The precise worldwide epidemiology of cystinosis has not been established, nevertheless the national surveys from several Western countries estimate its incidence at approximately 0.5 to 1 per 100 000 live births.1,21 It has been also suggested that it may be higher in the Middle East, Turkey, Pakistan, and North Africa, where consanguineous marriages are more frequent.9,10,21 To date, strictly epidemiological data from the Central Eastern and Eastern European countries are not available, and except for 2 limited ophthalmological studies from Poland and Hungary,16,17 only single cases of NC from this region (Russia, Serbia, and Czech Republic) have been reported so far.22-24 In our study, we were able to identify 15 Polish NC patients who were diagnosed over a 35-year period between 1982 and 2017. In relation to the current Polish population of about 38 million people, this number suggests a much lower cystinosis incidence in Poland than in the Western countries. Interestingly, we have recently found a similar epidemiological discrepancy for primary hyperoxaluria, another very rare monogenic disorder leading to ESKD.25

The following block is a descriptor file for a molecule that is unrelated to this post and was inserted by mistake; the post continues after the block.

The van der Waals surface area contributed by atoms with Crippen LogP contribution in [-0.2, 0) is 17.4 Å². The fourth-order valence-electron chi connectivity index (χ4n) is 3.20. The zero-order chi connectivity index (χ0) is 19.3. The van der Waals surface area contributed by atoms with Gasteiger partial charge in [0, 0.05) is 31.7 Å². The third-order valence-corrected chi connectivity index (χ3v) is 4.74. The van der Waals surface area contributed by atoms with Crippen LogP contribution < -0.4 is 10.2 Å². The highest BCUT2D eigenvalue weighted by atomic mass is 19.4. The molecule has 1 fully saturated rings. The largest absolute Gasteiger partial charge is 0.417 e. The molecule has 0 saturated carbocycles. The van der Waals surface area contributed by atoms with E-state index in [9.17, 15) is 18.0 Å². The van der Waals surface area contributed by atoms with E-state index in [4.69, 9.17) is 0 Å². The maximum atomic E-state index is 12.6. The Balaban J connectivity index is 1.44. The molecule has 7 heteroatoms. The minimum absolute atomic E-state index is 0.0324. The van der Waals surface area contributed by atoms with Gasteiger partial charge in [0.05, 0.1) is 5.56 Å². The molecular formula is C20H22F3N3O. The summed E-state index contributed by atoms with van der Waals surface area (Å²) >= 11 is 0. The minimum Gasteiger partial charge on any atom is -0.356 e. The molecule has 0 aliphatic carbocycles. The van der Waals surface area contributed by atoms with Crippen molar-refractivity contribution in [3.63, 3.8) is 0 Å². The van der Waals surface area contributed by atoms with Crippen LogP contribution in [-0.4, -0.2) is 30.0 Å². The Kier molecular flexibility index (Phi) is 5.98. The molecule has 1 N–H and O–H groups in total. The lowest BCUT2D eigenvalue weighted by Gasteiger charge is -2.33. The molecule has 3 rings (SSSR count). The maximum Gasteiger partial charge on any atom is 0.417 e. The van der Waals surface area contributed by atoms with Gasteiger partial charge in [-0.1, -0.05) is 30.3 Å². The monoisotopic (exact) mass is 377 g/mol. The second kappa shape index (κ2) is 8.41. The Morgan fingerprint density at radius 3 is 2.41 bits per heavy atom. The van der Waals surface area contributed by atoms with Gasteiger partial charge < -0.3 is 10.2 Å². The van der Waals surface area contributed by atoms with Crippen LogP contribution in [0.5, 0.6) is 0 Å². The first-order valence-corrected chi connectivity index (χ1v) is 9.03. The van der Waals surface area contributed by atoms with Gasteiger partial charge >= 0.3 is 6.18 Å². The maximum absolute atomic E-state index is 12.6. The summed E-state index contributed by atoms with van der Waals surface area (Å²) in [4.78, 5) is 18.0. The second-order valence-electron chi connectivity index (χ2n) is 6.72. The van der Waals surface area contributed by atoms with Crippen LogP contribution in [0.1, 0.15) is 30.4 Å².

The reason for low NC incidence in the Polish population is unclear. Theoretically, the carrier frequency of pathogenic CTNS variants in the ethnic Polish population could be lower than in the Western countries. Other reasons may be related to the low incidence of consanguineous marriages and limited emigration from regions of high disease burden. Interestingly, the 57 kb deletion accounted only for 18% of the analyzed cases and 10% of the families in our cohort. This common variant is also rare in patients from Italy, East Mediterranean, and the Middle East.9 It has been speculated that the 57 kb deletion represents a founder effect and appeared in the territory of today’s Germany prior to AD 700, spreading afterwards throughout Western and Northern Europe via migration of Germanic and Viking people.26 As these migrants very rarely settled in the Central Eastern Europe, we hypothesize that it may explain the rarity of this mutation among Polish patients. The difference in the genetic background of Polish patients with INC and those of the Northern European origin is seen in the spectrum of pathogenic variants of the CTNS gene in our cohort. The most common mutations were c.18_c.21delGACT (T7Ffs*7) deletion and intronic mutations (c.681+1G>A), affecting 4 out of 11 (36%) and 3 out of 11 (27%) patients, respectively. The former is a widespread variant, reported in patients from many countries (United Kingdom, France, the Netherlands, Italy, France, Spain, Thailand, and Iran) but most frequently from Turkey, accounting for 14% of the mutant alleles.10,27,28 The second most common mutation in our group (c.681+1G>A) was already detected in patients from the United Kingdom and Italy.10 Interestingly, mutations c.225+5_c.225+6delGT/insCC and c.530A>G (p.N177S) identified in the patient F13 with JNC phenotype were found only in single patients with INC from Saudi Arabia, United States, and Australia. This provides new insights into the discussion on genotype-phenotype correlations in cystinosis.